Going in naming order, Huey (voiced by Danny Pudi) at first glance seems the most by the book of the Duck nephews in the new series. That book is the Junior Woodchuck Guidebook, which Carl Barks created in the comics as a version of the Boy Scout Handbook. Huey is extremely left-brained and logical, happiest when the mysteries found on adventures have an explanation, and finds that the Junior Woodchuck Guidebook is chock-full of answers for every situation. Huey falls at the feet of the scientist characters who work for Uncle Scrooge McDuck. Some of these characters are not the best people, and the show has a running theme of logic and science trying to control the chaos of emotion and magic of adventure.
Logic trying to control chaos is something I can appreciate. In fact, my O.C.D. (obsessive-compulsive disorder) flaring up—when I need to repeatedly check and double-check everything—is a warning sign of my bipolar disorder. For me, this “by the book” trial and error affirmation process moves past thinking logically. It feels like writing out all the computer code in your head before leaving the house but mistyping something so the program doesn’t process. I know what needs to happen next but am stuck on a previous step in the process for minutes to half an hour. After hospitalization, trusted family and friends helped me slowly get back to living a grounded life through exposure therapy, which allowed me to move past a loop of reassuring behaviors and to start living in the real world.
In the episode “Astro B.O.Y.D.!”, fellow Junior Woodchuck B.O.Y.D. tests Huey’s ability to not live by logic. After finding out B.O.Y.D. is a robot, Huey helps him tap into the personal experiences he has had in order to prevent B.O.Y.D. from being turned into a weapon by his former creator. B.O.Y.D. succeeds because of his time with Huey, taking in and appreciating the small personal moments. In turn, Huey’s character growth throughout the seasons is about seeing people as they are and not the science they are working on. Over time, Huey learns to not be ruled by logic but to use it as a guide for living off-book.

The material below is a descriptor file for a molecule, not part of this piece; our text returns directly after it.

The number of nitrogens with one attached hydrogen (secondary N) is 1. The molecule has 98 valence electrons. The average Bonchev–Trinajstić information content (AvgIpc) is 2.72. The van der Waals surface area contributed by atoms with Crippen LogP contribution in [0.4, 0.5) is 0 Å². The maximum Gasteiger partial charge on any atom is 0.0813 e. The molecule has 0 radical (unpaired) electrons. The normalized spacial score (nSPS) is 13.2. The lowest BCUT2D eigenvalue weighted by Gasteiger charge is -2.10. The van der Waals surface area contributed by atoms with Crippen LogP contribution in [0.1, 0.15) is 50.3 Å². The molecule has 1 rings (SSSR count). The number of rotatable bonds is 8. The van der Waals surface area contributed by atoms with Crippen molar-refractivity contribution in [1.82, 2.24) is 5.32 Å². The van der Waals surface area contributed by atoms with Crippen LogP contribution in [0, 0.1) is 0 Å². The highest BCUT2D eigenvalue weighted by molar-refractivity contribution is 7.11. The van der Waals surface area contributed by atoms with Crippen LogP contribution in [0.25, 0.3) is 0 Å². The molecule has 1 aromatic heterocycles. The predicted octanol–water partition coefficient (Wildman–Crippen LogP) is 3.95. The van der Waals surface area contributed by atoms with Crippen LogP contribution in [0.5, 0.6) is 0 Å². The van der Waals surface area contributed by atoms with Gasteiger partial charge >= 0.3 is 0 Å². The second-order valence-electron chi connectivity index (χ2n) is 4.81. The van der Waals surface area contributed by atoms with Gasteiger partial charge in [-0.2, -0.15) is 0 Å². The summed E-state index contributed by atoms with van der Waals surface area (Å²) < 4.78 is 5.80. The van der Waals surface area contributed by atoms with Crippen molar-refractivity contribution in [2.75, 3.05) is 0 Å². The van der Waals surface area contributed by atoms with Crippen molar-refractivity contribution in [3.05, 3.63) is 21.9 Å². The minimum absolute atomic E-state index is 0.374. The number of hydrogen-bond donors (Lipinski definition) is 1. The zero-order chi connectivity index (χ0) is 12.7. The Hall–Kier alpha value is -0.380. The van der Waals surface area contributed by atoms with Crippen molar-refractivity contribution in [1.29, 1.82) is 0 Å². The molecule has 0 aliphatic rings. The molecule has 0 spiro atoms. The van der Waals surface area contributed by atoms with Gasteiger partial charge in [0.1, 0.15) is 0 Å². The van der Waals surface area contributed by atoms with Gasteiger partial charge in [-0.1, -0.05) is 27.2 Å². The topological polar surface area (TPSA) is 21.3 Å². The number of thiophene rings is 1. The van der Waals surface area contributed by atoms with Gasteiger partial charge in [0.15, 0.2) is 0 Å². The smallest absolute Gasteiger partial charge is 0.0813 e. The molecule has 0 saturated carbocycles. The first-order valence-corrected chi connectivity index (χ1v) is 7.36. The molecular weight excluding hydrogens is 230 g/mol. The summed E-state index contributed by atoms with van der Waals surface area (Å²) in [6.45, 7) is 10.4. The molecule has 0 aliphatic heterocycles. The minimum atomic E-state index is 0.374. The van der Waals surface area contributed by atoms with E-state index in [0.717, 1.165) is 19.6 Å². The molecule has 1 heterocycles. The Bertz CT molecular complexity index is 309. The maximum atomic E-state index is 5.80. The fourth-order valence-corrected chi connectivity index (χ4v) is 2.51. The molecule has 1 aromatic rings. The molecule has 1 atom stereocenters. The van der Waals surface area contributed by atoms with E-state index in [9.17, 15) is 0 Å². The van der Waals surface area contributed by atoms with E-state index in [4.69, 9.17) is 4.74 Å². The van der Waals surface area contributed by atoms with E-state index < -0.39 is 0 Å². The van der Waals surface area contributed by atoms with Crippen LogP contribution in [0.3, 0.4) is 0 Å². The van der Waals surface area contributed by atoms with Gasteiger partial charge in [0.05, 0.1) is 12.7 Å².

Dewey (voiced by Ben Schwartz), on the other hand, shoots from the right side of the brain. He is the type who uses his name as a verb as he tries accomplishing things, or “Dew-ing it.” Where Huey filters everything through facts, wild possibilities blind Dewey’s efforts regardless of his training. Dewey’s positivity is a mask at times. In the episode “Last Christmas!” Dewey goes back in time to meet their mother, Della Duck (voiced by Paget Brewster). At the beginning of the episode, we see that Dewey is hit the hardest by the loss of their mother as he feels he is the only one who still misses her.
I will admit that I have a sweet spot for Dewey. Sometimes I wish I could go back in time and get the manic version of myself grounded earlier. Then, I center myself and realize it’s all part of my ongoing process. Every step leads to a place of getting help. The manic high schooler was once the depressed middle schooler, and the pendulum swung wildly as my teenage brain was developing into an adult with an undiagnosed bipolar disorder. Eventually, I stopped trying to chase the bliss of manic swings and found out why I act the way I do. The important thing was that I got help and didn’t stop looking for answers.
Della Duck provides guardrail guidance for Dewey’s can-do-anything attitude, helping him not only focus on one interest but to learn focus at all. As much as I enjoy Dewey’s talk show Dewey Dew-Night and his yo-yo tricks, those moments help pay off in his character arc when he finds a true talent in airplane piloting, as seen in the episode “The Lost Cargo of Kit Cloudkicker!” The manic mindset is put to the side and Dewey succeeds by focusing on flying steady. He learns he doesn’t have to be a jack-of-all-trades to stand out in a famous family and lands his place while honoring his mother, who is also a pilot. Dewey’s character journey is one I personally appreciate since I started making true progress in therapy when I stopped thinking about what I missed or what I could have been and instead learned to steady myself and focus on where I presently landed.